3. There is no one-size-fits-all solution

Though the reform process is multi-faceted and primarily built on local trials and experiences, it can still benefit from global input and expertise. With this said, one must bear in mind that what may prove successful in Latin America may not necessarily bear fruition in East Asia, since local expertise and social capital must be the prime determinants of a locally-driven reform strategy. For example, when tackling an issue such as the informal economy in Egypt, some may suggest registering all entities operating within that sector in order to improve economic indicators. However, in practice, it might become apparent that the dilemma of reforming the informal sector in Egypt does not lie with registration, but instead revolves around a more precarious phenomenon – parallel institutions in various areas including education, health, transport, and the economy. In this sense, any reform that fails to accommodate these parallel institutions won’t work. Incidentally, not all practices in these parallel institutions are detrimental. Those few positive practices must be codified and capitalized upon in the formal domain, while the exclusionary ones must be tackled – occasionally through penalization and suspension, but more frequently via incentives.

In conclusion, to summarize the lessons in this article in one phrase: “Institutions are the solution.” However, the creation of institutions is a long-term process that is not merely limited to changing public policies, but also involves changing practices and taking the social structure into consideration while doing so.

Seif El-Khawanky is a Program Officer for CIPE Egypt

Democracy that Delivers Podcast #34: Murray Hiebert on Aung San Suu Kyi’s Historic Visit to the United States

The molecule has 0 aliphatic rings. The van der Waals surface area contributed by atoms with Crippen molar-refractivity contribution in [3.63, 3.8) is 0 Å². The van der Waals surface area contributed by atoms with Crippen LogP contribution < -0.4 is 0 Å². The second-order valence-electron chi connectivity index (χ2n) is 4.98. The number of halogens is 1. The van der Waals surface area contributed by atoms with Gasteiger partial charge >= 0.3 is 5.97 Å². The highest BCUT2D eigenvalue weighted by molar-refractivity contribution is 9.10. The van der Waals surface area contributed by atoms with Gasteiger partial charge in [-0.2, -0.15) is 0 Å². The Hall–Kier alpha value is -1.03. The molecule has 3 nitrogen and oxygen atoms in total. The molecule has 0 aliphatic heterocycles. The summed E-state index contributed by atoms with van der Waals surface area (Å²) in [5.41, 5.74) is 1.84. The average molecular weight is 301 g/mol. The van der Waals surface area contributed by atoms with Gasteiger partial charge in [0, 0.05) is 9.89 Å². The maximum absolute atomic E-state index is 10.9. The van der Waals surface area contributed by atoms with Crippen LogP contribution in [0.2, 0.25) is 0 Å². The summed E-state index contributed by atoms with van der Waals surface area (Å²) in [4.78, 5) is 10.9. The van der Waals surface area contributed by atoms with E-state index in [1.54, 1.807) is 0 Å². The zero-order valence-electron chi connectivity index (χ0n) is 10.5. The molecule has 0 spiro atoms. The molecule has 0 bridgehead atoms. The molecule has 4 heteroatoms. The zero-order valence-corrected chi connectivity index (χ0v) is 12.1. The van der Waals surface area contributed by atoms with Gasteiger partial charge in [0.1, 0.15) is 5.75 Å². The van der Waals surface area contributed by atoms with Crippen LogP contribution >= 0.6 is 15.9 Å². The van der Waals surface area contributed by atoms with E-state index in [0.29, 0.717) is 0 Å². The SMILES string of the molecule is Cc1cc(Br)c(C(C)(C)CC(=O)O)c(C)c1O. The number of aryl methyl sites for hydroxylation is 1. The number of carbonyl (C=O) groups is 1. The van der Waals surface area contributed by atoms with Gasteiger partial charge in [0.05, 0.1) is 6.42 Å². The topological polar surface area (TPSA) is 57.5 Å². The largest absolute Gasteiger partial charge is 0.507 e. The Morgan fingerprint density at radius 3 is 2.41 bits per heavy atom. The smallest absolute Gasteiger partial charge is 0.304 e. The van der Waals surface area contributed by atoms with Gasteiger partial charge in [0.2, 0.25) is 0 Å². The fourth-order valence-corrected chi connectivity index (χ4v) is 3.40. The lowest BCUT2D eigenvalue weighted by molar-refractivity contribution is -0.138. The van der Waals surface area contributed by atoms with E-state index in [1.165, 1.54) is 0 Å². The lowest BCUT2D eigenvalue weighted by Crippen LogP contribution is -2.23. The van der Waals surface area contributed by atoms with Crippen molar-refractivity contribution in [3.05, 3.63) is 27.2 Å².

Podcast guest Murray Hiebert (left), with hosts John Morrell and Julie Johnson

Podcast guest Murray Hiebert (left), with hosts John Morrell and Julie Johnson

In this week’s Democracy That Delivers podcast, Murray Hiebert, Senior Adviser and Deputy Director of the Southeast Asia Program at the Center for Strategic and International Studies (CSIS), talks about the historic visit to the U.S. last week of Aung San Suu Kyi. Hiebert discusses what the visit means for Myanmar’s future, including the peace process and the investment climate in a country where peace and development is long overdue. Hiebert also talks about what the lifting of sanctions will mean for the inflow of foreign direct investment, and how economic development and the resolution of ethnic grievances through the peace process are linked. Reaction in Myanmar to Aung San Suu Kyi’s visit is also discussed. Hiebert also talks about the tension between the  Muslim-minority Rohingya population and the majority Buddhist population in Myanmar and Aung San Suu Kyi’s commitment to resolve tension between the two groups.

For more information on Murray Hiebert and his work, visit the CSIS website.

Democracy that Delivers Podcast #33: Camelia Bulat and Carmen Stanila on Helping Business Associations Around the World with Policymaking and Advocacy

Podcast guests Carmen Stanila (far left) and Camelia Bulat (second right) with hosts Ken Jaques and Julie Johnson

Podcast guests Carmen Stanila (far left) and Camelia Bulat (second right) with hosts Ken Jaques and Julie Johnson

In this week’s Democracy That Delivers podcast, CIPE consultants Camelia Bulat and Carmen Stanila talk about working with the private sector and business associations on public policy development and advocacy. They discuss their early work in Romania and later in the Balkans, Moldova, and the Caucuses, and the challenges of managing citizen expectations when countries transition to democratic, free market systems. Bulat and Stanila also talk about how they were able to transfer early lessons learned in Romania to projects elsewhere, and the surprising similarity between the issues and priorities facing business associations all over the world.

Guatemalan Youth Fed Up with Spectating Become Protagonists in their Country’s Future

Presentaci+¦n de Colectivo en UVG

By Dara Sanford

In the past few months, Guatemala has been hit by a wave of protests aimed at the government, focusing primarily on corruption endemic in the country. Thousands of Guatemalans, a majority of whom are Millennials, have taken to the streets to show they are fed up with corruption and that they want their government to do more in terms of responding to their needs.